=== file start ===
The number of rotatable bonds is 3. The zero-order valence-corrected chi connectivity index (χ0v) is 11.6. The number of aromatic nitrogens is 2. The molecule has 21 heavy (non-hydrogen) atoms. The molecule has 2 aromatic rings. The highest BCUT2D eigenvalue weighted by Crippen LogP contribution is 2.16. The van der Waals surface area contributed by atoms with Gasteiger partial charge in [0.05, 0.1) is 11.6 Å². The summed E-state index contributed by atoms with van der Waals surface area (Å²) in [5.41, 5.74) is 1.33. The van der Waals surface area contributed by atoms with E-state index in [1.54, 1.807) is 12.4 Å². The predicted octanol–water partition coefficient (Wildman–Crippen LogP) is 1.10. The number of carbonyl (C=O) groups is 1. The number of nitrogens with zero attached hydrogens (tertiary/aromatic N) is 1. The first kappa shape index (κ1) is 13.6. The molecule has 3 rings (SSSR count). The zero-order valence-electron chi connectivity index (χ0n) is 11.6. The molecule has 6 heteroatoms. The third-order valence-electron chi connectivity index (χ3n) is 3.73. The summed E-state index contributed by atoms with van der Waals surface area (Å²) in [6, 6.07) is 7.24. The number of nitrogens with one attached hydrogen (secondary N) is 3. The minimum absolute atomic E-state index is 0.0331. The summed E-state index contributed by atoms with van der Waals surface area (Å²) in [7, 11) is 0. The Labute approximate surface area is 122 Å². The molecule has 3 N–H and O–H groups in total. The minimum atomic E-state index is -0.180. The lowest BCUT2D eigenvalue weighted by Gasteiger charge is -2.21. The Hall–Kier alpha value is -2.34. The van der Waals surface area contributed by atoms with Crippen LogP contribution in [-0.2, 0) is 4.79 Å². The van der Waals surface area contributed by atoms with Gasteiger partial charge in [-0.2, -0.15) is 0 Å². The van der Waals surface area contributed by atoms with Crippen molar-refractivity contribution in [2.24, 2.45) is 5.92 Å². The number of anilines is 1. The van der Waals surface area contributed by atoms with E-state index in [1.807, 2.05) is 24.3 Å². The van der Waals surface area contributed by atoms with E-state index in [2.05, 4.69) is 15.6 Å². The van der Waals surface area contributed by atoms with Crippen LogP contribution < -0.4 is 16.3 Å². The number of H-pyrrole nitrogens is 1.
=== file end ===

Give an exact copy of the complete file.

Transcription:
The number of rotatable bonds is 3. The zero-order valence-corrected chi connectivity index (χ0v) is 11.6. The number of aromatic nitrogens is 2. The molecule has 21 heavy (non-hydrogen) atoms. The molecule has 2 aromatic rings. The highest BCUT2D eigenvalue weighted by Crippen LogP contribution is 2.16. The van der Waals surface area contributed by atoms with Gasteiger partial charge in [0.05, 0.1) is 11.6 Å². The summed E-state index contributed by atoms with van der Waals surface area (Å²) in [5.41, 5.74) is 1.33. The van der Waals surface area contributed by atoms with E-state index in [1.54, 1.807) is 12.4 Å². The predicted octanol–water partition coefficient (Wildman–Crippen LogP) is 1.10. The number of carbonyl (C=O) groups is 1. The number of nitrogens with zero attached hydrogens (tertiary/aromatic N) is 1. The first kappa shape index (κ1) is 13.6. The molecule has 3 rings (SSSR count). The zero-order valence-electron chi connectivity index (χ0n) is 11.6. The molecule has 6 heteroatoms. The third-order valence-electron chi connectivity index (χ3n) is 3.73. The summed E-state index contributed by atoms with van der Waals surface area (Å²) in [6, 6.07) is 7.24. The number of nitrogens with one attached hydrogen (secondary N) is 3. The minimum absolute atomic E-state index is 0.0331. The summed E-state index contributed by atoms with van der Waals surface area (Å²) in [7, 11) is 0. The Labute approximate surface area is 122 Å². The molecule has 3 N–H and O–H groups in total. The minimum atomic E-state index is -0.180. The lowest BCUT2D eigenvalue weighted by Gasteiger charge is -2.21. The Hall–Kier alpha value is -2.34. The van der Waals surface area contributed by atoms with Crippen LogP contribution in [-0.2, 0) is 4.79 Å². The van der Waals surface area contributed by atoms with Gasteiger partial charge in [-0.2, -0.15) is 0 Å². The van der Waals surface area contributed by atoms with Crippen molar-refractivity contribution in [2.24, 2.45) is 5.92 Å². The number of anilines is 1. The van der Waals surface area contributed by atoms with E-state index in [1.807, 2.05) is 24.3 Å². The van der Waals surface area contributed by atoms with E-state index in [2.05, 4.69) is 15.6 Å². The van der Waals surface area contributed by atoms with Crippen LogP contribution < -0.4 is 16.3 Å². The number of H-pyrrole nitrogens is 1.